It’s a book tour, mais pas comme des autres. Last night, Eric Zemmour, rising star of the French right and undeclared candidate for the presidency, rocked up in Béziers to promote La France n’a pas dit son dernier mot (France hasn’t yet had its final say), his book which has sold 250,000 copies in a month. A political campaign rally? Perish the thought.
I got there early and spent an hour talking to dozens of Zemmour’s fans, lining up to enter the hall. Many had come hundreds of kilometers. There were scores of students. All were disillusioned with Marine Le Pen. Many admitted they’d previously voted for Nicolas Sarkozy. This was not a traditional National Front crowd in their blue smocks, driving those battered Renault vans that look like garden sheds on wheels. The car park was filled with Audis, BMWs, top-line Peugeots and a Jaguar or two. The crowd was well-spoken and smartly dressed.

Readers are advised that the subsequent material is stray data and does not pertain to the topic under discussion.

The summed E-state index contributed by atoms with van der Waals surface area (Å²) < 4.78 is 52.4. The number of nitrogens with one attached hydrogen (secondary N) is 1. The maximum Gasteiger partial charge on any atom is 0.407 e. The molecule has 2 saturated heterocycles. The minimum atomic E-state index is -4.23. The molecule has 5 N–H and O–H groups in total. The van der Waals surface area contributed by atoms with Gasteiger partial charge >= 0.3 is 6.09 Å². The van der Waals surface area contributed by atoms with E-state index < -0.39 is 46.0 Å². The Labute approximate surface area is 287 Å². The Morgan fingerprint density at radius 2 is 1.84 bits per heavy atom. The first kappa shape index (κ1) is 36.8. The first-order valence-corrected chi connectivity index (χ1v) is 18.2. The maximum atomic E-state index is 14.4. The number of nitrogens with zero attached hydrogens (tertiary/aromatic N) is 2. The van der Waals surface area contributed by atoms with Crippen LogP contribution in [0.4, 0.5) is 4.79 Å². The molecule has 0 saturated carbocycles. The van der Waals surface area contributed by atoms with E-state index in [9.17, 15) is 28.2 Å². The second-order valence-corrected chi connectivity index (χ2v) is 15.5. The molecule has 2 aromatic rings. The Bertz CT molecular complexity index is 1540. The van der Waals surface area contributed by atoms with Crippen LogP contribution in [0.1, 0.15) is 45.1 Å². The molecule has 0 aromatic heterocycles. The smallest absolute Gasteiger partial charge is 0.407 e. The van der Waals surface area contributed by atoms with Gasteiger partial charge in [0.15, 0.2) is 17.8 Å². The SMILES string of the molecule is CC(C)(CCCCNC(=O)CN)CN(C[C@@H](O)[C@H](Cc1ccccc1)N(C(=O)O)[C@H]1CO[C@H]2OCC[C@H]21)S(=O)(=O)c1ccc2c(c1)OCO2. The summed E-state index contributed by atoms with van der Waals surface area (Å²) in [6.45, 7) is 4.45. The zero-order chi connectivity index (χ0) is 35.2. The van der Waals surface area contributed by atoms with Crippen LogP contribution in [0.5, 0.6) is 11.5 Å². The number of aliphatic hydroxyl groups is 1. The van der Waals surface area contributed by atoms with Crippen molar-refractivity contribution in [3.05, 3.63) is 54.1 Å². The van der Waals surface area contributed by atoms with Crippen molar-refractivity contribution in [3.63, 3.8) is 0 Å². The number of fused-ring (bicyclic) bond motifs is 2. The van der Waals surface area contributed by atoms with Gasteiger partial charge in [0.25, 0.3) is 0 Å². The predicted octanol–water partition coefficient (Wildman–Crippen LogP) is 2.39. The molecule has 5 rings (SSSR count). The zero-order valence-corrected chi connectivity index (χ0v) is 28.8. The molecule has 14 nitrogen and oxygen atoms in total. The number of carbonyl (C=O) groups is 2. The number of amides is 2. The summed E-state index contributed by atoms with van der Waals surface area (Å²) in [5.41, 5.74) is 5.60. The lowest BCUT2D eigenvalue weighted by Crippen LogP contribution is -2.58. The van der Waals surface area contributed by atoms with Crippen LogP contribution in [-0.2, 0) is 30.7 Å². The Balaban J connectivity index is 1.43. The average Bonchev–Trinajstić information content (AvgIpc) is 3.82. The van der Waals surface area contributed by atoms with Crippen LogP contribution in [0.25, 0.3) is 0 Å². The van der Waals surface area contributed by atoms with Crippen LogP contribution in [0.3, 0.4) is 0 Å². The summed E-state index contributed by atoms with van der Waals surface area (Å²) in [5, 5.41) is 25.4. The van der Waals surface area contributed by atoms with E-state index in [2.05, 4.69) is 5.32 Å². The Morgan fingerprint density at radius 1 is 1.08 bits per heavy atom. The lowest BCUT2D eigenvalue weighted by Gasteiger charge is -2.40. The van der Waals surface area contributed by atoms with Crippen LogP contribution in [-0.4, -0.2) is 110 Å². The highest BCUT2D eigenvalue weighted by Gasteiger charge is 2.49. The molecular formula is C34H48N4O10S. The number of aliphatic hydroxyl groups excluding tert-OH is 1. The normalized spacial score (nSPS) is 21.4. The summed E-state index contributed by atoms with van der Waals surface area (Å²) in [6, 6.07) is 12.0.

The Zinga Zanga conference hall was filled to the rafters and hundreds more stood outside as Zemmour took the stage, an hour late, to thunderous applause and chants of ‘Zemmour président.’ The night before, he’d been in Nîmes where he’d had an equally supercharged reaction. Versailles is next, to be followed by Rouen, Caen, Rennes and Nantes. He spoke fluently for 25 minutes and took questions for another 25 minutes.
Afterwards he spent an hour signing copies of his book and met scores of journalists. I grabbed just a moment with him and asked him how he viewed the threats of Macron’s government to cut off electricity supplies to Britain in retaliation for the squabble over post-Brexit fishing rights.